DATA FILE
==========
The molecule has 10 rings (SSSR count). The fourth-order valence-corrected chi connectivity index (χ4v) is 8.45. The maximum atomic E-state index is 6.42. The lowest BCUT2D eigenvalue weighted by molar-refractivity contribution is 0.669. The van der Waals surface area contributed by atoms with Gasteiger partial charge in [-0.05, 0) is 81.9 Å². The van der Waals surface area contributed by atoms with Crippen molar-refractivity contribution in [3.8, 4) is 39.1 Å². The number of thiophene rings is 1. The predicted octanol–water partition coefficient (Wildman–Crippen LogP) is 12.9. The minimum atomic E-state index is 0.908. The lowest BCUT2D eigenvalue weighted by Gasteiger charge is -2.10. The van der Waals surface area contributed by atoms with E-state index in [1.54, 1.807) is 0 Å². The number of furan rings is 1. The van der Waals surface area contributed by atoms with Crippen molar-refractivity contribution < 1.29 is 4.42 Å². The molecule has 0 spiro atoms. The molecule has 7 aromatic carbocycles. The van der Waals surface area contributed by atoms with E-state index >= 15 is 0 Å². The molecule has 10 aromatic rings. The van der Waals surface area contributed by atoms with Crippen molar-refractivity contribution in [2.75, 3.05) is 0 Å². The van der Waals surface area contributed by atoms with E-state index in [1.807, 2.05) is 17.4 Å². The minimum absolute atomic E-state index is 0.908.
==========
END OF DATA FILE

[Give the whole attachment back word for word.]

The molecule has 10 rings (SSSR count). The fourth-order valence-corrected chi connectivity index (χ4v) is 8.45. The maximum atomic E-state index is 6.42. The lowest BCUT2D eigenvalue weighted by molar-refractivity contribution is 0.669. The van der Waals surface area contributed by atoms with Gasteiger partial charge in [-0.05, 0) is 81.9 Å². The van der Waals surface area contributed by atoms with Crippen molar-refractivity contribution in [3.8, 4) is 39.1 Å². The number of thiophene rings is 1. The predicted octanol–water partition coefficient (Wildman–Crippen LogP) is 12.9. The minimum atomic E-state index is 0.908. The lowest BCUT2D eigenvalue weighted by Gasteiger charge is -2.10. The van der Waals surface area contributed by atoms with E-state index in [1.54, 1.807) is 0 Å². The number of furan rings is 1. The van der Waals surface area contributed by atoms with Crippen molar-refractivity contribution < 1.29 is 4.42 Å². The molecule has 0 spiro atoms. The molecule has 7 aromatic carbocycles. The van der Waals surface area contributed by atoms with E-state index >= 15 is 0 Å². The molecule has 10 aromatic rings. The van der Waals surface area contributed by atoms with Crippen molar-refractivity contribution in [2.75, 3.05) is 0 Å². The van der Waals surface area contributed by atoms with E-state index in [1.807, 2.05) is 17.4 Å². The minimum absolute atomic E-state index is 0.908.